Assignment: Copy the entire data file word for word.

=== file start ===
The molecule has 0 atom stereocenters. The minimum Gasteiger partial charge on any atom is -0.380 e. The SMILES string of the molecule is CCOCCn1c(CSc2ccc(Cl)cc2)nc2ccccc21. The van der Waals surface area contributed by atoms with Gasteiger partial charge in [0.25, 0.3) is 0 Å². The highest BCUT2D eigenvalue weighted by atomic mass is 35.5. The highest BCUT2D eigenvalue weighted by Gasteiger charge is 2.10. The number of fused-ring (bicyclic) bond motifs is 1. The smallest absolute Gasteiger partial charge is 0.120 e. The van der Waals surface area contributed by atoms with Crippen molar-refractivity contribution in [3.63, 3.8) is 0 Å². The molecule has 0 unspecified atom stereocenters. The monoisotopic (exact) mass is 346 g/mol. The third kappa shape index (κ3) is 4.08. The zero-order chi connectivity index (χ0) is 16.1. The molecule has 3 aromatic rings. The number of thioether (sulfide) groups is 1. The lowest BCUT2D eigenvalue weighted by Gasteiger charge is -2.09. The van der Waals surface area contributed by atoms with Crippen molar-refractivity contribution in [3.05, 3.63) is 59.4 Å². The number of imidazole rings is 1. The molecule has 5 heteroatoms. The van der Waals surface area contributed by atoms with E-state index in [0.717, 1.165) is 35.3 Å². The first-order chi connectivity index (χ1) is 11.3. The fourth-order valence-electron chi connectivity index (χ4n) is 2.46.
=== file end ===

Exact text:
The molecule has 0 atom stereocenters. The minimum Gasteiger partial charge on any atom is -0.380 e. The SMILES string of the molecule is CCOCCn1c(CSc2ccc(Cl)cc2)nc2ccccc21. The van der Waals surface area contributed by atoms with Gasteiger partial charge in [0.25, 0.3) is 0 Å². The highest BCUT2D eigenvalue weighted by atomic mass is 35.5. The highest BCUT2D eigenvalue weighted by Gasteiger charge is 2.10. The number of fused-ring (bicyclic) bond motifs is 1. The smallest absolute Gasteiger partial charge is 0.120 e. The van der Waals surface area contributed by atoms with Crippen molar-refractivity contribution in [3.63, 3.8) is 0 Å². The molecule has 0 unspecified atom stereocenters. The monoisotopic (exact) mass is 346 g/mol. The third kappa shape index (κ3) is 4.08. The zero-order chi connectivity index (χ0) is 16.1. The molecule has 3 aromatic rings. The number of thioether (sulfide) groups is 1. The lowest BCUT2D eigenvalue weighted by Gasteiger charge is -2.09. The van der Waals surface area contributed by atoms with Crippen molar-refractivity contribution in [3.05, 3.63) is 59.4 Å². The number of imidazole rings is 1. The molecule has 5 heteroatoms. The van der Waals surface area contributed by atoms with E-state index in [0.717, 1.165) is 35.3 Å². The first-order chi connectivity index (χ1) is 11.3. The fourth-order valence-electron chi connectivity index (χ4n) is 2.46.